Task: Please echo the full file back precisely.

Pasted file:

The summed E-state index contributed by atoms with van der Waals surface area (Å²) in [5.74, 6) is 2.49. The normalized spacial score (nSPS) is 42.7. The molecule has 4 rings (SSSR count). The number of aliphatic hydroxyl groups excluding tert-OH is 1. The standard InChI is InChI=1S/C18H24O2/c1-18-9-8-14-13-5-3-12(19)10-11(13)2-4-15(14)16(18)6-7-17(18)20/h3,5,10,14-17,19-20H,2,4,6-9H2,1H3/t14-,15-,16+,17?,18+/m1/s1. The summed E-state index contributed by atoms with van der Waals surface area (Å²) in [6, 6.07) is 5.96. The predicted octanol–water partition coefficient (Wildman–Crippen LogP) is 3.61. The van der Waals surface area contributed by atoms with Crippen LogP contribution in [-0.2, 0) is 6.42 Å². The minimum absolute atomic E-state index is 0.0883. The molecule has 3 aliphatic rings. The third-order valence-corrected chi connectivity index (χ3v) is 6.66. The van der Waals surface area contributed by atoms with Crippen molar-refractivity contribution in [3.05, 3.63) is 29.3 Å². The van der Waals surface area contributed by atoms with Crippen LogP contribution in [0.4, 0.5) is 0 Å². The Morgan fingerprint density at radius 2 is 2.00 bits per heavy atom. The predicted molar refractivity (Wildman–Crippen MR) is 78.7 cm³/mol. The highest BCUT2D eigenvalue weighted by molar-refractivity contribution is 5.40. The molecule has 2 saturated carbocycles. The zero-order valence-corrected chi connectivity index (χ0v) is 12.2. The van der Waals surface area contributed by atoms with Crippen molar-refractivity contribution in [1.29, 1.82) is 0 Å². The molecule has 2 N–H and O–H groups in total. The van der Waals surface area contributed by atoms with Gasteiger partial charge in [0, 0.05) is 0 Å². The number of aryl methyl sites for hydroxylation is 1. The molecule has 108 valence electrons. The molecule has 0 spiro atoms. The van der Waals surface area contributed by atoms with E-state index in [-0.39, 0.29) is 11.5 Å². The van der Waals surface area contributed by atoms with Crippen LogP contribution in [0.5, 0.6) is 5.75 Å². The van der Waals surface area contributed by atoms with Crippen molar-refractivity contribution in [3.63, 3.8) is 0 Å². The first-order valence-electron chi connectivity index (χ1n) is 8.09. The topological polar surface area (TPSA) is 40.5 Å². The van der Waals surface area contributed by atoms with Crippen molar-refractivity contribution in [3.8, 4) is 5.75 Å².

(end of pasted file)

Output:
The summed E-state index contributed by atoms with van der Waals surface area (Å²) in [5.74, 6) is 2.49. The normalized spacial score (nSPS) is 42.7. The molecule has 4 rings (SSSR count). The number of aliphatic hydroxyl groups excluding tert-OH is 1. The standard InChI is InChI=1S/C18H24O2/c1-18-9-8-14-13-5-3-12(19)10-11(13)2-4-15(14)16(18)6-7-17(18)20/h3,5,10,14-17,19-20H,2,4,6-9H2,1H3/t14-,15-,16+,17?,18+/m1/s1. The summed E-state index contributed by atoms with van der Waals surface area (Å²) in [6, 6.07) is 5.96. The predicted octanol–water partition coefficient (Wildman–Crippen LogP) is 3.61. The van der Waals surface area contributed by atoms with Crippen LogP contribution in [-0.2, 0) is 6.42 Å². The minimum absolute atomic E-state index is 0.0883. The molecule has 3 aliphatic rings. The third-order valence-corrected chi connectivity index (χ3v) is 6.66. The van der Waals surface area contributed by atoms with Crippen molar-refractivity contribution in [3.05, 3.63) is 29.3 Å². The van der Waals surface area contributed by atoms with Crippen LogP contribution in [0.4, 0.5) is 0 Å². The Morgan fingerprint density at radius 2 is 2.00 bits per heavy atom. The predicted molar refractivity (Wildman–Crippen MR) is 78.7 cm³/mol. The highest BCUT2D eigenvalue weighted by molar-refractivity contribution is 5.40. The molecule has 2 saturated carbocycles. The zero-order valence-corrected chi connectivity index (χ0v) is 12.2. The van der Waals surface area contributed by atoms with Crippen molar-refractivity contribution in [1.29, 1.82) is 0 Å². The molecule has 2 N–H and O–H groups in total. The van der Waals surface area contributed by atoms with Gasteiger partial charge in [0, 0.05) is 0 Å². The number of aryl methyl sites for hydroxylation is 1. The molecule has 108 valence electrons. The molecule has 0 spiro atoms. The van der Waals surface area contributed by atoms with E-state index in [-0.39, 0.29) is 11.5 Å². The van der Waals surface area contributed by atoms with Crippen LogP contribution in [0.5, 0.6) is 5.75 Å². The van der Waals surface area contributed by atoms with Crippen molar-refractivity contribution in [3.63, 3.8) is 0 Å². The first-order valence-electron chi connectivity index (χ1n) is 8.09. The topological polar surface area (TPSA) is 40.5 Å². The van der Waals surface area contributed by atoms with Crippen molar-refractivity contribution in [3.8, 4) is 5.75 Å².